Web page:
An online marketplace that connects financial institutions looking to purchase loans with those who are selling loans is the premise behind BP Connect, a new venture from Business Partners LLC, a business lending CUSO.
Sellers can post the loans they have available for viewing by interested buyers. Potential buyers can also view available loan bundles and receive a daily alert with newly posted loans., according to BPLLC in Chatsworth, Calif. The CUSO said its existing standards and platform allow participating institutions to complete their due diligence process.
For financial institutions seeking to remix their balance sheets, BP Connect aims to provide a channel to purchase or sell residential real estate, auto loans, credit cards and just about any type of consumer loan, according to the CUSO. Because business loans are BPLLC's core product, they will not be offered on the online exchange, said Jean Faenza, president/CEO of BPLLC.
"With this new participation marketplace, it's easier than ever for financial institutions to manage liquidity, reduce their concentration risk and diversify their portfolios," Faenza said. "We've removed the middleman and created an environment where buyers and sellers can easily find each other and conduct business using our advanced loan participation platform and tools."
The service went live Jan. 19, Faenza said. So far, three credit unions have signed on. To participate in BP Connect, credit unions must be current Business Partner clients. There is a monthly subscription fee and a 50% discount for those that belong to a CUSO.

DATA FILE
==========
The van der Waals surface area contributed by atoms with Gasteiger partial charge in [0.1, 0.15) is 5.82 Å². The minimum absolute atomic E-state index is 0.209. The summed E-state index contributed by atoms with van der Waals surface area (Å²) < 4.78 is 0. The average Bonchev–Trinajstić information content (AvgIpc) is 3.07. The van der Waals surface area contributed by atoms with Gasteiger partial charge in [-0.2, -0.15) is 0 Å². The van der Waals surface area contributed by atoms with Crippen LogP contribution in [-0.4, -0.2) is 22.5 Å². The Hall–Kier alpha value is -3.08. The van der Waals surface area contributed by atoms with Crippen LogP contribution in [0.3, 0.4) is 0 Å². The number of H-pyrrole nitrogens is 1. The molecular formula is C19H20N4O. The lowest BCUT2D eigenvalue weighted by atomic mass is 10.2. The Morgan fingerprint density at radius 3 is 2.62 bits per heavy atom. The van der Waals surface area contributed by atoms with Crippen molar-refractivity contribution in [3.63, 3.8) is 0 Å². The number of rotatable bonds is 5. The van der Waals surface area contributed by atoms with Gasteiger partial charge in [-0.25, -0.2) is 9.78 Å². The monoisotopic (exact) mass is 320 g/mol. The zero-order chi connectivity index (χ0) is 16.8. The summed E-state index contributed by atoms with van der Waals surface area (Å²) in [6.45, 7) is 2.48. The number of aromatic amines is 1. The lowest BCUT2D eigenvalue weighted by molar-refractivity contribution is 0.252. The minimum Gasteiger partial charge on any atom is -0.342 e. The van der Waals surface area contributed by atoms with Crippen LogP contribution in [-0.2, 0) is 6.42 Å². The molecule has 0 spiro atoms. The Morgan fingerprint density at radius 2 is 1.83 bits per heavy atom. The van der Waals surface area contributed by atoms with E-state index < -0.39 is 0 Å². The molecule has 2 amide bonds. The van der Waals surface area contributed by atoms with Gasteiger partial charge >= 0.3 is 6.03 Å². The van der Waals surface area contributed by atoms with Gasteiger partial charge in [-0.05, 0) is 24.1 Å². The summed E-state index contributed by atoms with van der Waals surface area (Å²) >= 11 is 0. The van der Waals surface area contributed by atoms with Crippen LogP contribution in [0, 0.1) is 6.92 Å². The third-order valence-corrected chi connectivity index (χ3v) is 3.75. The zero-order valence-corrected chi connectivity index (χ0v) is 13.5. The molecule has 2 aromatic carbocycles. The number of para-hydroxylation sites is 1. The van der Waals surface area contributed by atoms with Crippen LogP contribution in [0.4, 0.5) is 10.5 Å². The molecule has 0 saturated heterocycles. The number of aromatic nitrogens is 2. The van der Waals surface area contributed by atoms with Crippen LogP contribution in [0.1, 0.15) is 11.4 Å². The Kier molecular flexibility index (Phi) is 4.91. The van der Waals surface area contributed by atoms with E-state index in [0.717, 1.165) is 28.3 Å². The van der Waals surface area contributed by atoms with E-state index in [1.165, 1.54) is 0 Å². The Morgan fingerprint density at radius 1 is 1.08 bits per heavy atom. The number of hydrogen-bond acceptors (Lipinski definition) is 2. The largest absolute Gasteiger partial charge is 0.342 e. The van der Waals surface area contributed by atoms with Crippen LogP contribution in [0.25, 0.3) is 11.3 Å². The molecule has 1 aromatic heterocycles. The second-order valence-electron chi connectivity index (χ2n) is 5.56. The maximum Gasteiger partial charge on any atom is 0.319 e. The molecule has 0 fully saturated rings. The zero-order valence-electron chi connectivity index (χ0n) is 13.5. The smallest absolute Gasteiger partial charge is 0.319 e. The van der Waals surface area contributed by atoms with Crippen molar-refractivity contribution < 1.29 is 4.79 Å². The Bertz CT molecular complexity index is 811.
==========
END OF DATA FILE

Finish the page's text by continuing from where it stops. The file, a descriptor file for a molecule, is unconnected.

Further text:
Established in 1995 by the $416 million Telesis Community Credit Union, BPLLC serves more than 200 credit unions and has more than $1.5 billion in business loans under asset management. BPLLC said it has underwritten over $35 billion in business loans and has expanded its product offerings to include third party underwriting and audit services for other lenders.
In 2010, Telesis was involved in several legal attempts to recover on defaulted commercial real estate properties. The latest involved a Tennessee office building foreclosed on by Telesis five months after the developer defaulted on a $3 million loan. The $416 million credit union recently filed a second foreclosure notice on the property.
In November 2009, Telesis and BPLLC filed a breach of contract against the owners of an Orlando shopping mall after the owners filed for bankruptcy. Since at least last year, Telesis had also been working to settle a $6.8 million Oregon property loan for an office building. The case was placed in bankruptcy court.